"Metals expand in tiny amounts when they are heated, and they shrink when they are cooled," explained Philicia Frasson, product manager for All-Clad. "This phenomenon is called thermal expansion and thermal contraction." She explained that a 10-inch fry pan will grow to approximately 10.05 inches when it's heated to 400 degrees Fahrenheit, and it'll shrink back to 10 inches when it cools back down to room temperature. "This thermal expansion and thermal contraction is too small to be noticed by the eye, but it is an important characteristic of metals that must be managed in cooking," Frasson said.
The solution is simple: Be patient, let your pan cool to room temperature and then go about washing it.
"If [the pan] is allowed to cool slowly, then the pan returns to its original condition gracefully," Frasson said. "Sometimes the warpage is temporary, and the pan returns to its original shape as it cools, particularly with a robust sturdy pan. In other cases the warpage is permanent, particularly when the cookware is less sturdy, or made with thin metal. However, repeated quenching of hot pans under cold water has the risk of damaging any pan."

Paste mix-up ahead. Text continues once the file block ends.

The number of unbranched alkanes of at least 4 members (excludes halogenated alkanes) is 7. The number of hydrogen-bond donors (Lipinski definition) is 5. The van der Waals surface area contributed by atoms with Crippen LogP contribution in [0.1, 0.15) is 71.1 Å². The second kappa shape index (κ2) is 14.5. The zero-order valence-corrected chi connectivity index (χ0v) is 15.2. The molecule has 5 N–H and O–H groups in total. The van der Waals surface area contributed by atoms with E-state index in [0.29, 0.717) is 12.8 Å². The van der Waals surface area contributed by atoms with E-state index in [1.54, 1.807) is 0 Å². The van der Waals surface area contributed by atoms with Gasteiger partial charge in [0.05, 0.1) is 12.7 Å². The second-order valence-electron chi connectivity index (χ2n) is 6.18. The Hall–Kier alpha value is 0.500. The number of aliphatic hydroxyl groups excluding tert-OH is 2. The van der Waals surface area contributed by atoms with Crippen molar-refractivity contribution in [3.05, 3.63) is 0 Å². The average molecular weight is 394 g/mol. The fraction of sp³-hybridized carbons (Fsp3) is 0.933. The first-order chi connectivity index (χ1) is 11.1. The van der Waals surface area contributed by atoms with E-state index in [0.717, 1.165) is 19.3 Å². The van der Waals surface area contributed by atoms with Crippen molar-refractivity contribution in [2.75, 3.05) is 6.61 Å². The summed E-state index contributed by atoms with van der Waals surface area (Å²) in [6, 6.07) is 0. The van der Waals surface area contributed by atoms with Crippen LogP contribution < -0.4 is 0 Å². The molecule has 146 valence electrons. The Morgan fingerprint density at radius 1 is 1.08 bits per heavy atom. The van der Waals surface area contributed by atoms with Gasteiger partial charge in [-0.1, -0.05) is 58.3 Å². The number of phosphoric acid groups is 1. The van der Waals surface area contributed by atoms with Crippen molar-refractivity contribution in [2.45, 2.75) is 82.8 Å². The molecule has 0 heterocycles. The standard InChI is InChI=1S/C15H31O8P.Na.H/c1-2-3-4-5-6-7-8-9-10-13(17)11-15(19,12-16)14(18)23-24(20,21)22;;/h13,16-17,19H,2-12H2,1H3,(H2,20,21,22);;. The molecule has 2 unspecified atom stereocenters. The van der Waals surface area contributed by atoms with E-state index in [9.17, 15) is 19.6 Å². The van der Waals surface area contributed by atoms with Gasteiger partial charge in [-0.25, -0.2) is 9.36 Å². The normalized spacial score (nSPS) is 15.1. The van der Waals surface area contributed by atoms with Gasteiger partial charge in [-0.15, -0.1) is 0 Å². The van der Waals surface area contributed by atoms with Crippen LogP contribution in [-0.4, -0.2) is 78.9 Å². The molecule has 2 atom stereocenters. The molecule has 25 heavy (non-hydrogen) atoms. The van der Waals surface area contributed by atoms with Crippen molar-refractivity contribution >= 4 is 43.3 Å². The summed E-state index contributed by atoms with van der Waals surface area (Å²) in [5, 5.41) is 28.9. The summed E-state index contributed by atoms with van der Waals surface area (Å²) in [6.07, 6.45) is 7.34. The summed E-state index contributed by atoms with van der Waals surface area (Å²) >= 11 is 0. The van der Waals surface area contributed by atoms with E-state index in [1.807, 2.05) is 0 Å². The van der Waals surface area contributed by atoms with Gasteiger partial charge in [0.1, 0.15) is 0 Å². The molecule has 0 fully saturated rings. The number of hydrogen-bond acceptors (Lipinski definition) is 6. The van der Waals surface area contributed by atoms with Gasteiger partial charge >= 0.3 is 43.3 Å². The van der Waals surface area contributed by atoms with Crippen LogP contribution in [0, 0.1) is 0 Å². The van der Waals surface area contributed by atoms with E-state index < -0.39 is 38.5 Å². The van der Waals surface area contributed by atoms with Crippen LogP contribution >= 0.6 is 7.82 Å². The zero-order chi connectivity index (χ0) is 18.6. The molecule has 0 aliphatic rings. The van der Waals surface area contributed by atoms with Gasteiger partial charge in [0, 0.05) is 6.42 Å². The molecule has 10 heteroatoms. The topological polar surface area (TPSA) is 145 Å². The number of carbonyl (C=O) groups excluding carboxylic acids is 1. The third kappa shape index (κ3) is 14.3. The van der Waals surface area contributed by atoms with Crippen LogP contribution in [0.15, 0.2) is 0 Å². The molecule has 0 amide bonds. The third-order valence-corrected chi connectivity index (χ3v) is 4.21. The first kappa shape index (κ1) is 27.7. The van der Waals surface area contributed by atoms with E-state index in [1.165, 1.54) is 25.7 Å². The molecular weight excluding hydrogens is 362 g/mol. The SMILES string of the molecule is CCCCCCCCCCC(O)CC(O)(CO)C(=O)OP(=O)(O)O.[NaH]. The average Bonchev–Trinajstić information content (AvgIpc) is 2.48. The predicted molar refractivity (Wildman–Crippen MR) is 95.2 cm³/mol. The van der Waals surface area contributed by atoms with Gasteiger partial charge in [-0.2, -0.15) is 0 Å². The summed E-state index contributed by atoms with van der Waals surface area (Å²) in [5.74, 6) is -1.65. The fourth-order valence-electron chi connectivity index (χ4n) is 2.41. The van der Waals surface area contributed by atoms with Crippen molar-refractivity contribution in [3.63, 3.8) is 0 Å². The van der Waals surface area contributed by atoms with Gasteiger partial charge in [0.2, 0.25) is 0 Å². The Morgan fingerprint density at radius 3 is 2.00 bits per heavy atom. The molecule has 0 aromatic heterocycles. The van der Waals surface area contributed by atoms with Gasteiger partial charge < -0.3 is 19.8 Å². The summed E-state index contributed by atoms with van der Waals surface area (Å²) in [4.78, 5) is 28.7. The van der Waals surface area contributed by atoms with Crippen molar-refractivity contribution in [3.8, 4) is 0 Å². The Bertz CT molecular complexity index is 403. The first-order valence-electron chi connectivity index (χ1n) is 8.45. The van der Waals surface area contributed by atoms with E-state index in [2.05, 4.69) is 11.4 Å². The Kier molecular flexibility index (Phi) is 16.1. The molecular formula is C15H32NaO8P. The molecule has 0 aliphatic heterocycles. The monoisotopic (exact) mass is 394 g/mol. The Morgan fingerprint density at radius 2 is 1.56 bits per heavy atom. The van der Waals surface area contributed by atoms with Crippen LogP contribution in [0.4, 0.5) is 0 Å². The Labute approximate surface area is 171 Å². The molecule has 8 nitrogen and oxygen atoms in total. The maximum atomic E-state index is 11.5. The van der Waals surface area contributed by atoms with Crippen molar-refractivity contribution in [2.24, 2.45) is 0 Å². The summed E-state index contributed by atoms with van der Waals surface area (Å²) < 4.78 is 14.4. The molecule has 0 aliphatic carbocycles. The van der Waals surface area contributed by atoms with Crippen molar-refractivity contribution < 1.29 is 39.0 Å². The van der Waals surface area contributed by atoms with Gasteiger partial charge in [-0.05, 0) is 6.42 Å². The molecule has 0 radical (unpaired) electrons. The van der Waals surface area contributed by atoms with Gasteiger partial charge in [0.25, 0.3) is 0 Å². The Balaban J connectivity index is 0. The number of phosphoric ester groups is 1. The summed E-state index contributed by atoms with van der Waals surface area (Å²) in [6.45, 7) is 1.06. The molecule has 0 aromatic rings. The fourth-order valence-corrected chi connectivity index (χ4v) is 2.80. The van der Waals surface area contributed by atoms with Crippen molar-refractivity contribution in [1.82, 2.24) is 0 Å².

The Best Way To Clean Your Cookware
Stainless Steel Cookware
Frasson advised that, in general, it's best to let cookware cool gradually for a few minutes before placing it in the sink to soak in warm, soapy water. After soaking it for a few minutes, you can clean the cookware with a soapy sponge. Tougher spots or burned-on food may require a stainless steel cleaner; another option is to place water and baking soda in a pan and heat it on the stove while rubbing the burned areas with a wooden spoon to loosen and wipe away the bits. After a thorough cleaning, use a soft cloth to dry the cookware.
For nonstick hard anodized cookware, the experts at Calphalon suggest the best method is to hand-wash it. "If hand-washing interior nonstick surfaces, use a liquid dishwashing detergent and a non-abrasive sponge soft bristle brush," Calphalon's team advised. "To remove difficult residues, use a liquid cleanser, then hand-wash in hot, sudsy water. If hand-washing exterior hard-anodized surfaces, use a liquid dishwashing detergent and a non-abrasive pad or sponge."